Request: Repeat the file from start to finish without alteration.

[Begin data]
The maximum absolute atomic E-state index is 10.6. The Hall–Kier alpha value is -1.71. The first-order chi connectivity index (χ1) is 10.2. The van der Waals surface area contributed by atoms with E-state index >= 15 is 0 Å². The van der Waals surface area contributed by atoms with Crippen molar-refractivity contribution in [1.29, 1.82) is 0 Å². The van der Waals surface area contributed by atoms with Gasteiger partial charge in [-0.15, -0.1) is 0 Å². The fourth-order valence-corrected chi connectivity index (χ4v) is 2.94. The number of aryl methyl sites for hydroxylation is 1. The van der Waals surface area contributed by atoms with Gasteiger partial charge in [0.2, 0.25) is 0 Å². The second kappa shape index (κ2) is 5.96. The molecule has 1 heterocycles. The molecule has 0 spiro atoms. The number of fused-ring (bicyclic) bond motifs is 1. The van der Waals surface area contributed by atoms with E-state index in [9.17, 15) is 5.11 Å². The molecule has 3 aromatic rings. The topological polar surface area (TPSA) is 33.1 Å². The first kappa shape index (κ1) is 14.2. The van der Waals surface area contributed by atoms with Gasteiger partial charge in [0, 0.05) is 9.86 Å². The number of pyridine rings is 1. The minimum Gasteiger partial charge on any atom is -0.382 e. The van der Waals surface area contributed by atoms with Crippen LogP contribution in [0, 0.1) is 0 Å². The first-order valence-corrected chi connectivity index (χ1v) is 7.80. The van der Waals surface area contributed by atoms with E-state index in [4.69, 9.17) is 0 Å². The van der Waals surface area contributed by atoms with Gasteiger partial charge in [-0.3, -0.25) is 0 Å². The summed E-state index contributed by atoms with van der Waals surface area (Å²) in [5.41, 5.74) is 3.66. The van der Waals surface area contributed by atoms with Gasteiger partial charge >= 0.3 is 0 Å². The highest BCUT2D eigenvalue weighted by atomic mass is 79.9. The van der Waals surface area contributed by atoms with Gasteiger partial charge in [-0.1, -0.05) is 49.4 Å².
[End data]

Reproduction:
The maximum absolute atomic E-state index is 10.6. The Hall–Kier alpha value is -1.71. The first-order chi connectivity index (χ1) is 10.2. The van der Waals surface area contributed by atoms with E-state index >= 15 is 0 Å². The van der Waals surface area contributed by atoms with Crippen molar-refractivity contribution in [1.29, 1.82) is 0 Å². The van der Waals surface area contributed by atoms with Gasteiger partial charge in [-0.15, -0.1) is 0 Å². The fourth-order valence-corrected chi connectivity index (χ4v) is 2.94. The number of aryl methyl sites for hydroxylation is 1. The van der Waals surface area contributed by atoms with Gasteiger partial charge in [0.2, 0.25) is 0 Å². The second kappa shape index (κ2) is 5.96. The molecule has 1 heterocycles. The molecule has 0 spiro atoms. The number of fused-ring (bicyclic) bond motifs is 1. The van der Waals surface area contributed by atoms with E-state index in [9.17, 15) is 5.11 Å². The molecule has 3 aromatic rings. The topological polar surface area (TPSA) is 33.1 Å². The first kappa shape index (κ1) is 14.2. The van der Waals surface area contributed by atoms with Gasteiger partial charge in [0, 0.05) is 9.86 Å². The number of pyridine rings is 1. The minimum Gasteiger partial charge on any atom is -0.382 e. The van der Waals surface area contributed by atoms with Crippen LogP contribution in [0, 0.1) is 0 Å². The first-order valence-corrected chi connectivity index (χ1v) is 7.80. The van der Waals surface area contributed by atoms with E-state index in [4.69, 9.17) is 0 Å². The van der Waals surface area contributed by atoms with Gasteiger partial charge in [-0.3, -0.25) is 0 Å². The summed E-state index contributed by atoms with van der Waals surface area (Å²) in [5.41, 5.74) is 3.66. The van der Waals surface area contributed by atoms with Gasteiger partial charge >= 0.3 is 0 Å². The highest BCUT2D eigenvalue weighted by atomic mass is 79.9. The van der Waals surface area contributed by atoms with Gasteiger partial charge in [-0.1, -0.05) is 49.4 Å².